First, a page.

News, University News

University representatives meet with Pokanoket encampment leaders in Bristol

U. administrators, Haffenreffer staff, visit encampment Tuesday to discuss land access

Science & Research Editor
Thursday, August 24, 2017

Several representatives of the University, including staff from the Haffenreffer Museum, visited the Pokanoket encampment in Bristol Tuesday morning, bearing a peace offering and speaking with leaders of the gathering about access to the disputed land, said Neesu Wushuwunoag, director general of the Federation of Aboriginal Nations of America and Ponham Sachem of the Mashapaug Nahaganset Tribe.

The University’s “focus was to listen and become knowledgeable about their position,” wrote Cass Cliatt, vice president for communications, in an email to The Herald. “Staff at the Haffenreffer Museum who have maintained strong relationships with the area’s Indigenous Nations” were included in the group of representatives, she wrote.

The Pokanoket conveyed their view to the representatives that the University does not hold the right to offer the land, Wushuwunoag said.

“The University made no assertions about a path forward” during the visit, Cliatt wrote, emphasizing the administration’s commitment to continued dialogue with the Pokanoket Nation. “The University feels strongly that the most productive conversations will come through direct engagement between the Pokanoket and the University,” she added.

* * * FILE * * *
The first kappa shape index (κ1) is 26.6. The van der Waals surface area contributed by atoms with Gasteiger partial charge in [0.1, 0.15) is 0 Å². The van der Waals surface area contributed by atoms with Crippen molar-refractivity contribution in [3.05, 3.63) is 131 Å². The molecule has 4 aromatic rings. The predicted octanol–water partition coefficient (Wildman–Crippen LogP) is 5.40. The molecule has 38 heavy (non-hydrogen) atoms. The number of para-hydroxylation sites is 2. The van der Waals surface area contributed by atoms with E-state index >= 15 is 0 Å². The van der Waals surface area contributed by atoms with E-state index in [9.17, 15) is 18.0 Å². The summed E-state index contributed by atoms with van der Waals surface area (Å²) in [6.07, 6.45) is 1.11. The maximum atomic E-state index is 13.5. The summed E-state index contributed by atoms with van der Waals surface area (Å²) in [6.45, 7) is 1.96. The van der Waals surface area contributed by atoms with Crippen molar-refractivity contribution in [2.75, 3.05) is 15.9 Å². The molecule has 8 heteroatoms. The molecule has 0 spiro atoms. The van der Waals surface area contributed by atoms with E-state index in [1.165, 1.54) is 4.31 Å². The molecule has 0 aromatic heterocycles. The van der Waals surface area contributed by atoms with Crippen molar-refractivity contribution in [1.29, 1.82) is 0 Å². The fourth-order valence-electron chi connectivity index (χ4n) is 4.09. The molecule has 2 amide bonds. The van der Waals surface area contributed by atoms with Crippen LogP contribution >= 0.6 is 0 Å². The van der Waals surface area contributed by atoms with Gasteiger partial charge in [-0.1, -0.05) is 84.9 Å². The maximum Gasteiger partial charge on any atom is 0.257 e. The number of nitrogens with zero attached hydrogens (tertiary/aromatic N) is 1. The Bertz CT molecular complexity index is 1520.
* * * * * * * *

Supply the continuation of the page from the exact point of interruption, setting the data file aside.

The Pokanoket are pleased that conversations working toward a friendly agreement have begun, Wushuwunoag said. But the encampment will continue “until Brown does the right thing,” and the Pokanoket Nation will take the matter to court if necessary, he said.

“This is sacred land here.” Wushuwunoag said. “This is where we should be coming to celebrate with the Pokanokets, to hold ceremony with the Pokanokets, to bring the future generations here.”


  1. Eric Rohmer says:

    Well this is awkward

  2. My, my…once again the hypocracy of liberal Brown is so ironic as to boggle the progressive mind. So they won’t give back the land to the indigenous people? I thought it’s all about minority rights and addressing claims of past transgressions? Wait…that would mean the very name of the University itself should be changed from the slave owning family name of “Brown” to something more politically correct, no?

Leave a Reply

Your email address will not be published. Required fields are marked *